August: Osage County by Tracy Letts

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A Scene from August Osage County

A Scene from August Osage County

August: Osage County
by Tracy Letts
Steppenwolf at the Music Box Theater, New York
directed by Anna D. Shapiro

Ian Barford – Little Charles
Deanna Dunagan – Violet Weston (Oct 30, 2007-Jun 15, 2008)
Kimberly Guerrero – Johnna Monevata
Francis Guinan – Charlie Aiken (Oct 30, 2007-Jun 15, 2008)
Brian Kerwin – Steve Heidebrecht
Michael McGuire – Beverly Weston
Madeleine Martin – Jean Fordham
Mariann Mayberry – Karen Weston
Amy Morton – Barbara Fordham
Sally Murphy – Ivy Weston
Jeff Perry – Bill Fordham
Rondi Reed – Mattie Fae Aiken (Oct 30, 2007-Jun 15, 2008)
Troy West – Sheriff Deon Gilbeau

As I mulled over the play I had just seen, the much-acclaimed August: Osage County, over some bad, overpriced feijoada, I found myself probing around for just what had been lacking in the evening. I left the Music Box Theater thinking that it was perhaps not that strong a play. I liked its length (or perhaps out on the Plains people would conceive it as breadth) and its rambling quality. Most of its dozen characters were unattractive in one way or another, but I’d grown fond of them over the past three hours. On the other hand, I perhaps felt mildly frustrated that I didn’t know more about the characters, that too much was left open. (I won’t retell the story here. If you can’t quite follow the following streamof dysfunctional relatives, you should see the play or read it. You won’t regret it.) I found myself wondering what brought Bev together with Violet in the the first place. There must have been something, before the pills and the alcohol took over. Then it takes more than Mattie Fae’s word to convince me about what brought her together with Bev, presumably his frustration with Violet. Is the result of this adultery with his sister-in-law really enough to put the man into such a depression that he kills himself years later? On the other hand, it’s more than enough that he has come to the realization that “life is very long,” and the “the world is gradually becoming a place where I do not care to be anymore.” Bev is—or was—a poet, but his years of inactivity had been so long that it’s hard to imagine that it still bothered him. All he had to do was to stay drunk. Now Barbara, his daughter, followed in Beverly’s footsteps and became an academic. She and her husband left home for Colorado—a tragic abandonment of her parents in the eyes of some, because they could both find jobs there, but we never find out what her academic interests were, what her work life was like. As least we know that it didn’t offer her the same sexual temptations it proferred her soon-to-be-ex-husband, Bill. Weren’t these trivial questions? Perhaps, but I believe that fact that they kept appearing suggested that something was thin in the background to let them through.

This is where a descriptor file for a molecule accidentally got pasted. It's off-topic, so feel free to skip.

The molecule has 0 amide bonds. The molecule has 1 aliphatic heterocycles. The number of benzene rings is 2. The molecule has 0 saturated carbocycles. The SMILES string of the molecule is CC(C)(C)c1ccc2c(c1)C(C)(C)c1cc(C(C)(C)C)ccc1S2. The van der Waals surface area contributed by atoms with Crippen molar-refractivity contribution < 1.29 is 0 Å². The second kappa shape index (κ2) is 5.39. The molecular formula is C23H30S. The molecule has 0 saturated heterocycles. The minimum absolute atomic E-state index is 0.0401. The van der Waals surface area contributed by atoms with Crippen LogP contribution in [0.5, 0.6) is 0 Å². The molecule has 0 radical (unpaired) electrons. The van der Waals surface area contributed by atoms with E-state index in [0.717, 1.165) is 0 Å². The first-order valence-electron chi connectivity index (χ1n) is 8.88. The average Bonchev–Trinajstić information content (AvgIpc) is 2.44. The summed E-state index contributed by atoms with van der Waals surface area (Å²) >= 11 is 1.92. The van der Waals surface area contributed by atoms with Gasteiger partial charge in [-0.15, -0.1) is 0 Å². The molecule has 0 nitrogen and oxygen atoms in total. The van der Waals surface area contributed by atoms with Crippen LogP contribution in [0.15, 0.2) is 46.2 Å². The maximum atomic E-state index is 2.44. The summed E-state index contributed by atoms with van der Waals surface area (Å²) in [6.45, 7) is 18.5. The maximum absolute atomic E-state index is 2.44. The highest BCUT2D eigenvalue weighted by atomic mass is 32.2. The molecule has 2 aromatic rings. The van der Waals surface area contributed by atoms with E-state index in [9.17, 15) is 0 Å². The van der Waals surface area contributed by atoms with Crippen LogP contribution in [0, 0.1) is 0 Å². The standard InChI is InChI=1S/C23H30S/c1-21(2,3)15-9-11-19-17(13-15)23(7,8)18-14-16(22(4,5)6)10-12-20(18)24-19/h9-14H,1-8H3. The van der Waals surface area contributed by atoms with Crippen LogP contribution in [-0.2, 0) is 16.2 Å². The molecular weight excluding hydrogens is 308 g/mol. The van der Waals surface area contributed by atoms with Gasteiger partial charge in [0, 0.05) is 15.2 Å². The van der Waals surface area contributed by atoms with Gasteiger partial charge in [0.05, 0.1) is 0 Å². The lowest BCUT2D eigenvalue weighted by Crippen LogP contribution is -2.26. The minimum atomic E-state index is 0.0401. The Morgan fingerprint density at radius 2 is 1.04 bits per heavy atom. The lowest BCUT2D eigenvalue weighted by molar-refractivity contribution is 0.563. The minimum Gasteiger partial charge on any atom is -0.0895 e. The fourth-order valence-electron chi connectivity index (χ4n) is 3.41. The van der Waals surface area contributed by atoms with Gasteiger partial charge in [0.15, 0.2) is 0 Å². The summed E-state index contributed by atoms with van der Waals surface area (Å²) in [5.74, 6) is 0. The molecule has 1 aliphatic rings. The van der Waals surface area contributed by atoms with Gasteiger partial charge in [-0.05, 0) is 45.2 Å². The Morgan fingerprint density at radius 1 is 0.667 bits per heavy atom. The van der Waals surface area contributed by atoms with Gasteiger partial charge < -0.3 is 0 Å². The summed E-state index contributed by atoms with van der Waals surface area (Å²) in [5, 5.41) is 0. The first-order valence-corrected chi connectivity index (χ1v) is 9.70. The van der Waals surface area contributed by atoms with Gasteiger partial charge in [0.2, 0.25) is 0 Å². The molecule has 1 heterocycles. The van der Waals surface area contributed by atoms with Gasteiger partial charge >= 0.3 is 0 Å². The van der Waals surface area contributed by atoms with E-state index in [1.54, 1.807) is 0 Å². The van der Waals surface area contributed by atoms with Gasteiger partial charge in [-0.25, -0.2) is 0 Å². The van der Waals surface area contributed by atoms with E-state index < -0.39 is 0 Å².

The problem is that Tracy Letts allows us only to see a limited part of his characters in the play. However, they are more than cut-outs, a good deal more. There is a lot the audience can fill in with the imagination; but on stage their functionality is limited to their roles within the family, and in the playwright’s inclusive perspective they become dwarfed. From his introductory quotation from Robert Penn Warren, we know that Tracy Letts takes a dim view of family life. (“The child comes home and the parent puts the hooks in him…And the good old family reunion…is very much like diving into the octopus tank at the aquarium.”) Like any American play that takes on the time-honored American subjects of marriage and the family, there will be vague reminiscences, if not allusions to Long Day’s Journey into Night, and Who’s Afraid of Virginia Woolf, but the effect of August: Osage County is quite different. The audience’s perspective on the characters is more distant. The sheer number of somewhat filled-out characters, the level of activity, their moral ambiguity (There is no one you really love and no one you really hate, although Steve is pretty revolting, and I did like Charlie…and Violet quite a lot…at least she had some spirit.), living as they do “where everything lives: somewhere in the middle,” as Karen says, confronting Barbara, “Where everything lives, where all the rest of us live, everyone but you.